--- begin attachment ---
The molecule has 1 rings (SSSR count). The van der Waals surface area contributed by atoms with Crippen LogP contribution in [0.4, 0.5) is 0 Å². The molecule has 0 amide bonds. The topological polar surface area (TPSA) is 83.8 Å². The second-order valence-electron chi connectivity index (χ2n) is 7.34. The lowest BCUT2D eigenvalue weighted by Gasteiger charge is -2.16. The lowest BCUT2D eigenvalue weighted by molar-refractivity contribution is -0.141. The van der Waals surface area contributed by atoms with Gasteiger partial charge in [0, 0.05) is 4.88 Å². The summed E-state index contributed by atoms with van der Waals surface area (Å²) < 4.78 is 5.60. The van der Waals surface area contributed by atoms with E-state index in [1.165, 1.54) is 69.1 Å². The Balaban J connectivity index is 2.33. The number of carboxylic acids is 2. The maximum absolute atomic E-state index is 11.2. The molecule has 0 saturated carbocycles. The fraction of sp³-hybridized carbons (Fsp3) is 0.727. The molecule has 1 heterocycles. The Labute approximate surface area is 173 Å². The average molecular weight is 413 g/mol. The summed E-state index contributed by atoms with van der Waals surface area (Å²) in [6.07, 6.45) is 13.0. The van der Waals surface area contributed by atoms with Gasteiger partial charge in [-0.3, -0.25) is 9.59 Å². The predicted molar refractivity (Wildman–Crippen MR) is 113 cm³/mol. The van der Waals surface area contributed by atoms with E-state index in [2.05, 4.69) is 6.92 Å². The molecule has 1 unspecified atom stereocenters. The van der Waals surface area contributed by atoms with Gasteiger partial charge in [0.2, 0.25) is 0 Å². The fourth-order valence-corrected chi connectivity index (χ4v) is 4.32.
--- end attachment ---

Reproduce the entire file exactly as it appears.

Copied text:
The molecule has 1 rings (SSSR count). The van der Waals surface area contributed by atoms with Crippen LogP contribution in [0.4, 0.5) is 0 Å². The molecule has 0 amide bonds. The topological polar surface area (TPSA) is 83.8 Å². The second-order valence-electron chi connectivity index (χ2n) is 7.34. The lowest BCUT2D eigenvalue weighted by Gasteiger charge is -2.16. The lowest BCUT2D eigenvalue weighted by molar-refractivity contribution is -0.141. The van der Waals surface area contributed by atoms with Gasteiger partial charge in [0, 0.05) is 4.88 Å². The summed E-state index contributed by atoms with van der Waals surface area (Å²) < 4.78 is 5.60. The van der Waals surface area contributed by atoms with E-state index in [1.165, 1.54) is 69.1 Å². The Balaban J connectivity index is 2.33. The number of carboxylic acids is 2. The maximum absolute atomic E-state index is 11.2. The molecule has 0 saturated carbocycles. The fraction of sp³-hybridized carbons (Fsp3) is 0.727. The molecule has 1 heterocycles. The Labute approximate surface area is 173 Å². The average molecular weight is 413 g/mol. The summed E-state index contributed by atoms with van der Waals surface area (Å²) in [6.07, 6.45) is 13.0. The van der Waals surface area contributed by atoms with Gasteiger partial charge in [-0.3, -0.25) is 9.59 Å². The predicted molar refractivity (Wildman–Crippen MR) is 113 cm³/mol. The van der Waals surface area contributed by atoms with E-state index in [2.05, 4.69) is 6.92 Å². The molecule has 1 unspecified atom stereocenters. The van der Waals surface area contributed by atoms with Gasteiger partial charge in [0.2, 0.25) is 0 Å². The fourth-order valence-corrected chi connectivity index (χ4v) is 4.32.